Can you still create a brand from scratch?

Image Courtesy of Rupert Ganzer/Flickr

You don’t have to look too far to find a report or set of statistics regarding the size of the online gambling industry. From PwC’s market report to Global Betting and Gaming Consultants’ indices and just about everything in-between, there’s no shortage of suggestions of where the next big market might be.

While these suggestions don’t always match each other, one area where they do all appear to be singing from the same hymn sheet is when it comes to the UK and main European markets. The general consensus is without doubt that these markets have either reached or are about to reach saturation.

In these saturated markets you have two main types of operators. There are those that have a strong offline presence in the form of high-street bookmakers, land-based casinos or simply just well-known brands and there are those that have been in the online gambling space since the very early days. It’s these companies that have spend the past decade jostling for market share and continue to do so to this day.

With so much well established competition it’s hard to see how any new brands would be able to break into the market. Big budgets are by no means a guarantee of success and even those with big offline brands have struggled to make headway into these competitive European markets. So while more established brands continue to struggle, is it still possible to gain a good market share with a new brand?

Creating a brand buzz

It’s a terrible marketing cliché but you really do have to think about how your brand is perceived by all people. In iGaming there are plenty of examples of companies who have done this well but it’s hard to look past Paddy Power who has become known as the fun-loving easy-going Irish bookmaker. An offensive advert is more likely to provoke a ‘what are they like?’ reaction rather than a negative one which means they’re able to push the boundaries even further.

But Paddy Power already had a strong brand presence and as we can’t all be lovable rogues other brands have had to try different things. One operator who has had great success is Mr Green who has played on a particular character in order to create a relationship with potential customers.

Central to the Mr Green brand is the character himself which the company have really gone to town on by creating a back story which they’ll happily explain at any given opportunity. Speaking a couple of weeks ago, founder and CEO of Mr Green & Co Mikael Pawlo explained his thoughts behind using a character for branding.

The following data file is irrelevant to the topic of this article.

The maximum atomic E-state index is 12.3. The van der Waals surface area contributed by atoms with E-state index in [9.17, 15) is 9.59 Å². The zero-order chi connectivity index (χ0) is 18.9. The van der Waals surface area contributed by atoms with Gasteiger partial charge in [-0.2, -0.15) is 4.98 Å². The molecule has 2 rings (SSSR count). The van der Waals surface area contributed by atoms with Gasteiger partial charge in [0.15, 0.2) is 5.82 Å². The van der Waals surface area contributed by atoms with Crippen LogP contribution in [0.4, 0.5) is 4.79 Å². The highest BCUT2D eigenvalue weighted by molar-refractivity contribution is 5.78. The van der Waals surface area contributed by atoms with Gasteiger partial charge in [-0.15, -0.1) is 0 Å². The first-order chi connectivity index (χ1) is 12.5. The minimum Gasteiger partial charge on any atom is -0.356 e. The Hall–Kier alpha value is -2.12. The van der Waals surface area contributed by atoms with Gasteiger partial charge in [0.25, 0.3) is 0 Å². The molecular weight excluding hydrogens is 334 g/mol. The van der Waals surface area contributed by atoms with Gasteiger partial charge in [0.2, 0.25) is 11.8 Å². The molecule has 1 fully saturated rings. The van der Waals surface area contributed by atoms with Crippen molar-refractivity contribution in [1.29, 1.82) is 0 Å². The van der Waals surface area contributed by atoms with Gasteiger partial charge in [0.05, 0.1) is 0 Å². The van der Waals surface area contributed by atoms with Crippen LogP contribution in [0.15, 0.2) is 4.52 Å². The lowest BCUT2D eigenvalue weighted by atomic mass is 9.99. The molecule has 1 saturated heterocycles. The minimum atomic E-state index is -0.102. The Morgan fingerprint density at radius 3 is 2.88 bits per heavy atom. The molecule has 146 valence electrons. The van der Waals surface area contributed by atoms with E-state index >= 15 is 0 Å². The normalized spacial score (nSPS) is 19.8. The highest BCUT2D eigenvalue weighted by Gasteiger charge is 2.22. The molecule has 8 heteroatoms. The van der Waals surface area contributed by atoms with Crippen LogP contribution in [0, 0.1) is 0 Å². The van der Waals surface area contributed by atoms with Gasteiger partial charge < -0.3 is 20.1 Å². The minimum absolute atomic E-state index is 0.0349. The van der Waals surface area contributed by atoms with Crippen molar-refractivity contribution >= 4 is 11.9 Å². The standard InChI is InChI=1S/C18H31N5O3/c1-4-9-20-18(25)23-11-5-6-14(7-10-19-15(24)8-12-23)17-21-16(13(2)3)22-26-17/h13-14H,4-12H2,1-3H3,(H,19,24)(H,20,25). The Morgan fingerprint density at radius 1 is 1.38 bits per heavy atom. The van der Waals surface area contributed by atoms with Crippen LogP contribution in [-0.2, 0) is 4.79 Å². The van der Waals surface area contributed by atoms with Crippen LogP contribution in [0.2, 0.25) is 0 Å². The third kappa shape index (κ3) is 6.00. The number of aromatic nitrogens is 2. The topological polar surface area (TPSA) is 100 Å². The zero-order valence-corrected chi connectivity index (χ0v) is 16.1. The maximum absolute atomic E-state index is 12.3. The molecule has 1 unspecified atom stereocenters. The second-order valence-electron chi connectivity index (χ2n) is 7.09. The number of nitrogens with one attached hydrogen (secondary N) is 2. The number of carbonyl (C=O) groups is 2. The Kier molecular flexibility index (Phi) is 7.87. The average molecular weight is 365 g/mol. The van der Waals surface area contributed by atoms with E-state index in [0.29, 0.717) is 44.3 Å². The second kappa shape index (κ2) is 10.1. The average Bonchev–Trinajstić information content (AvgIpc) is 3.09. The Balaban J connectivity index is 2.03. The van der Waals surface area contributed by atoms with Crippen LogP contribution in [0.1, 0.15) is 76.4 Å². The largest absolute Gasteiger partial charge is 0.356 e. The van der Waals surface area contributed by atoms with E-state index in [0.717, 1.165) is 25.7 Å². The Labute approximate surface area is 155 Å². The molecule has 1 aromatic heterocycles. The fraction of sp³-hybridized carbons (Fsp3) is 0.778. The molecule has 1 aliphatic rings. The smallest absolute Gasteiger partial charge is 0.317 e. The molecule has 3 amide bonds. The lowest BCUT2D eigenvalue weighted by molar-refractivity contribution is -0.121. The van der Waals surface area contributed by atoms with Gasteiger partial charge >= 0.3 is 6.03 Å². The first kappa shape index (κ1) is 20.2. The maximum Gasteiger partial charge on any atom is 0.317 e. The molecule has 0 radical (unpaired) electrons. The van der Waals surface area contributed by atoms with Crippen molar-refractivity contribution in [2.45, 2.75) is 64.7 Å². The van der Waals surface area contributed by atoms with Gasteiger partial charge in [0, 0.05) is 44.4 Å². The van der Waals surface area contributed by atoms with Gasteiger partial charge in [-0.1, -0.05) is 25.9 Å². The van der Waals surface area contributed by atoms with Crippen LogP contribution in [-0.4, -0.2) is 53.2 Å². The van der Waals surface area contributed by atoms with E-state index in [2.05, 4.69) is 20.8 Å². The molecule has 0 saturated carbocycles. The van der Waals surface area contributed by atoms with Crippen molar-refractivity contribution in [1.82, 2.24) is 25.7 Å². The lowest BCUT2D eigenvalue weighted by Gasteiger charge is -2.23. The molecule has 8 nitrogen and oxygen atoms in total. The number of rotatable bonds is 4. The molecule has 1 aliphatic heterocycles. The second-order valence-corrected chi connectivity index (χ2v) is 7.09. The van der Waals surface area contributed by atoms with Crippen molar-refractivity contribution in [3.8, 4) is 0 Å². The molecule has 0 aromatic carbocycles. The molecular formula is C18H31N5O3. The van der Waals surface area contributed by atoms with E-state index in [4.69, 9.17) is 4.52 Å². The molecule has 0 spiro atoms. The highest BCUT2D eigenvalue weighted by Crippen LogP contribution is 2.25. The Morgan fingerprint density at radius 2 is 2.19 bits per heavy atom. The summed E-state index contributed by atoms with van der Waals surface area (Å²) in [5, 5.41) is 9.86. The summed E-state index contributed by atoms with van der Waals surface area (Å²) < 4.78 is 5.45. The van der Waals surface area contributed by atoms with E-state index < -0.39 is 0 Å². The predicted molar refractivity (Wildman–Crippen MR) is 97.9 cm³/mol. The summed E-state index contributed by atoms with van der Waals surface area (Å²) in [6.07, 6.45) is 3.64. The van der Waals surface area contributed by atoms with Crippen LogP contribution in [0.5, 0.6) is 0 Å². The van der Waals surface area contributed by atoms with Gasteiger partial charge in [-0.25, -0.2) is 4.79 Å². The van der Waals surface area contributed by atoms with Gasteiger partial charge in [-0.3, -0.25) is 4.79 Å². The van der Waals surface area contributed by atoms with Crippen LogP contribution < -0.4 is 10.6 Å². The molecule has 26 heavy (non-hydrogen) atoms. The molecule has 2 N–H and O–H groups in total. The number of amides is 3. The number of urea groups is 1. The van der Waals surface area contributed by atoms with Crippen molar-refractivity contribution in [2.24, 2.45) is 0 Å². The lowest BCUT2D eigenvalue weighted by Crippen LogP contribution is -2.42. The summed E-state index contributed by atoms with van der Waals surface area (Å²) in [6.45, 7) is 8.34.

He said: “That’s the brand we created so obviously I think it’s a good idea to use a character. But then again we’re also launching Garbo and there we don’t have any kind of character because I don’t believe that would work for the target audience of the site.

“With the Mr Green brand it’s been very useful but I don’t think it’s a prerequisite that to build a successful brand you have to have a character. But in this case we built an entire story around Mr Green, everyone in the office knows everything about him.”

Another interesting case is that of bet365’s use of Ray Winstone. While not being nearly as central to the brand is as Mr Green, Winstone’s live odds advertisements have become synonymous with in-play betting and the company in general. By incorporating a person into their advertising rather than providing us with the usual technology-filled content bet365 has been able to stand out from other operators. So if you’re looking to break into these overly saturated markets, the use of a character in one form or another definitely helps.

Returning back to the example of Mr Green, they went to extra lengths to ensure that they were going to be seen as a brand that valued entertainment highly. This meant finding games from several different software providers and ensuring that they were in-keeping with the brand identity.  It even meant that they had to build their own wallet to be able to cope with the multiple providers – something that was by no means the easy option but has clearly paid off in the long run.

It’s hard not to use Mr Green as a yardstick for creating a brand in already established markets as they’ve done it so well. What they have shown is that it is possible but that you have to be very savvy and willing to go the extra mile in order to make it happen.